Web Analytics: Measuring Success By the Click

As appeared in the Presence Pointers column of the December 2008 issue of “Business Watch” magazine.

Is your Web site successful? Was this year more successful than last year; this month more or less successful than last month? These are important questions to try to answer. If you sell online, success might be based on selling more. This may be a start, but it may not be the entire picture. If you don’t sell online, this may seem even more daunting.

The beauty of the Web is that you can gather and measure more information to answer these and many other questions much easier than you can in the offline world. For those who feature both a brick-and-mortar location and an online presence, there are even powerful ways to connect the dots between the two.

Why Measure?

Measuring site performance is important because it helps understand what works and what doesn’t. It helps determine where to focus efforts and resources. What days of the week or month does the site get the most visitors, and perhaps more importantly, sales? And are the two correlated in any way? What other sites send traffic? Are people finding what they are looking for on the site?

The right tools, approach, and a little planning can even turn your Web site into a tool for measuring the effectiveness of your offline marketing. For instance, which papers or magazines send the most traffic? Is the Sunday paper more effective than any other day?

How to Measure?

There is a myriad of performance tools you can tap into. At the most basic level is log file analyzers and basic Web stats programs. These provide a basic glimpse into various metrics, but for more useful information, you need to step up to a Web analytics package.

Web analytics packages run the gamut from highly complex to rather simple tools, and from several thousand dollars to free. In fact, one of the most popular and fairly powerful tools on the market is offered for free from Google.

The complexities of implementing Google Analytics on a Web site may vary. Most sites though can probably get by with simply copying and pasting in a bit of code into each page (for static sites) or into the page templates (for dynamic sites).

What to Measure?

As you’ve gathered, there is an endless supply of metrics and data points that can be examined. What these are and which ones should be monitored vary from site to site and may depend on whether it is a large site or a small one, ecommerce or otherwise, and so on.

There are some metrics that are universally important though. If you are just getting started with analytics, then these are the best ones to start looking at first. Start by looking at the visitor patterns — what days are high days for traffic versus low days? Then look to see the makeup of how visitors get to your site — what percentage of traffic is direct versus search engines versus other sites (referral traffic)? Then look at which pages get viewed the most? Then look at the keywords that send search engine users to your site.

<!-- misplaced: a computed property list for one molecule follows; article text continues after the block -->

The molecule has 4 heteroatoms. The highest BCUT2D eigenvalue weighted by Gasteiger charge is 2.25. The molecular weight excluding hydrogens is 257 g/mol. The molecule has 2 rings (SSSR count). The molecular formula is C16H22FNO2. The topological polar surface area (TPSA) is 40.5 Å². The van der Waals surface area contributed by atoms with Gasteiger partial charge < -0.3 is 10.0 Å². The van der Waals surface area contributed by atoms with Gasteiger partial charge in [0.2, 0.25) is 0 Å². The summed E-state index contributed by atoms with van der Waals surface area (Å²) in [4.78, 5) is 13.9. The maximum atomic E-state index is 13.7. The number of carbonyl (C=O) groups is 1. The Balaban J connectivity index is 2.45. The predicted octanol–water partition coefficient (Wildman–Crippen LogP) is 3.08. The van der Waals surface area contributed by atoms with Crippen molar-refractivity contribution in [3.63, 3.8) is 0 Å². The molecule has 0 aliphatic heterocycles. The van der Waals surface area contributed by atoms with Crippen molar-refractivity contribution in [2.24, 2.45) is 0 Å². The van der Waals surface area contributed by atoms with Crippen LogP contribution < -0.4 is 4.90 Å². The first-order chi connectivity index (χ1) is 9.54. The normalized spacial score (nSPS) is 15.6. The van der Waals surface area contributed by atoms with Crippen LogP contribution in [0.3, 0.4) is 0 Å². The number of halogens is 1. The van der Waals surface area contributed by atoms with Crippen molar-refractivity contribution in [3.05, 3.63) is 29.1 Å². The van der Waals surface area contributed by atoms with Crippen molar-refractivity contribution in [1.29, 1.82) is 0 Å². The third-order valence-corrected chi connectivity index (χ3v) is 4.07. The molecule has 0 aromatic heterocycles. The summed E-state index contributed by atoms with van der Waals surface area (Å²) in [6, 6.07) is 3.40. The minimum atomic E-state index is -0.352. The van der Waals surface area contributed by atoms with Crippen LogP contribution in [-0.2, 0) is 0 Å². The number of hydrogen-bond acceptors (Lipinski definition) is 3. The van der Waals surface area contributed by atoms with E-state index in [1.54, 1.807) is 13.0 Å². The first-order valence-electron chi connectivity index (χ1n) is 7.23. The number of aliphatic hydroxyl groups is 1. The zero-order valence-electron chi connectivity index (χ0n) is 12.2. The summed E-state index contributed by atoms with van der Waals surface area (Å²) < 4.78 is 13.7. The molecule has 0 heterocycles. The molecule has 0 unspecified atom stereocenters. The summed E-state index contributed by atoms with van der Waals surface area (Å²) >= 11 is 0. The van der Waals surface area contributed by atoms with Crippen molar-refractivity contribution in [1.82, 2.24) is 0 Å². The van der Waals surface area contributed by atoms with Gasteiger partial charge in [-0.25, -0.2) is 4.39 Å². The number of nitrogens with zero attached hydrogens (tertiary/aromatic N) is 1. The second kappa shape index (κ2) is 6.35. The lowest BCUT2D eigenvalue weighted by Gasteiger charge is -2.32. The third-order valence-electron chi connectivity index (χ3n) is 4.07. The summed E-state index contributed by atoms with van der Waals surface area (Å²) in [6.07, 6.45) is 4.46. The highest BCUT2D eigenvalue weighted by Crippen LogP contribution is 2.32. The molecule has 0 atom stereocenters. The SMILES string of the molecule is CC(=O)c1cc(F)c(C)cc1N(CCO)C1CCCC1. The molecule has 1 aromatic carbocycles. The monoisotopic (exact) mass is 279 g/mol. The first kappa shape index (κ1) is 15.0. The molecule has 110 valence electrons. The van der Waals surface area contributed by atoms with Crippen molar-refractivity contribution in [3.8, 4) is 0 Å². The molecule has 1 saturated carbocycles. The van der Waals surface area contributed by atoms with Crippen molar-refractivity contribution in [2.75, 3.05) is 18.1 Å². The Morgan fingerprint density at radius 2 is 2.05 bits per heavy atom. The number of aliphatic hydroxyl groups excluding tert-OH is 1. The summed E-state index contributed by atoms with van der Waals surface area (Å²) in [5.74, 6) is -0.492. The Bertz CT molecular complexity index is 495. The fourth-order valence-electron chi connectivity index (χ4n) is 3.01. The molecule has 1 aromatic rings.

That should keep you plenty busy for awhile. As you become more comfortable with your analytics package, you can start to drill down into each of these areas (and others) in more detail. You can even find out what keywords drove traffic from the Yahoo search engine on the second Tuesday to a specific page if you’d like.

Web analytics can be extremely powerful and is a tool that every site owner should tap into. Like any tool though, wielded improperly, it can do more harm than good. It’s easy to draw correlations in data that aren’t there. Web analytics tools are less about providing answers, and more about providing information to help answer questions, and often, identify new questions to ask.

Maximizing Measurements

  • Double check any assumptions made from the data collected.
  • Don’t make correlations or connections between data that isn’t there.
  • Use the analytics package and your site to test theories.
  • Pick a metric to track over time, identify the direction you want it to move, then work to make it happen.
  • Always look at the data from different angles and perspectives, looking for patterns and trends.

Being Blog Worthy

As appeared in the Presence Pointers column of the August 2008 issue of “Business Watch” magazine.

Are you plugged into the blogosphere? Do you follow bloggers you enjoy reading, and maybe even participate on their blogs by sharing your comments? Has your company built up a following with its own blog? If not, then you may have some catching up to do.I’m sure some of you have just come to the realization that you need a website, so hearing that you need a blog may not leave you dancing for joy. The good news is, depending on your business, Web site needs, target audience and goals, you might decide that your Web site should in fact, just be a blog.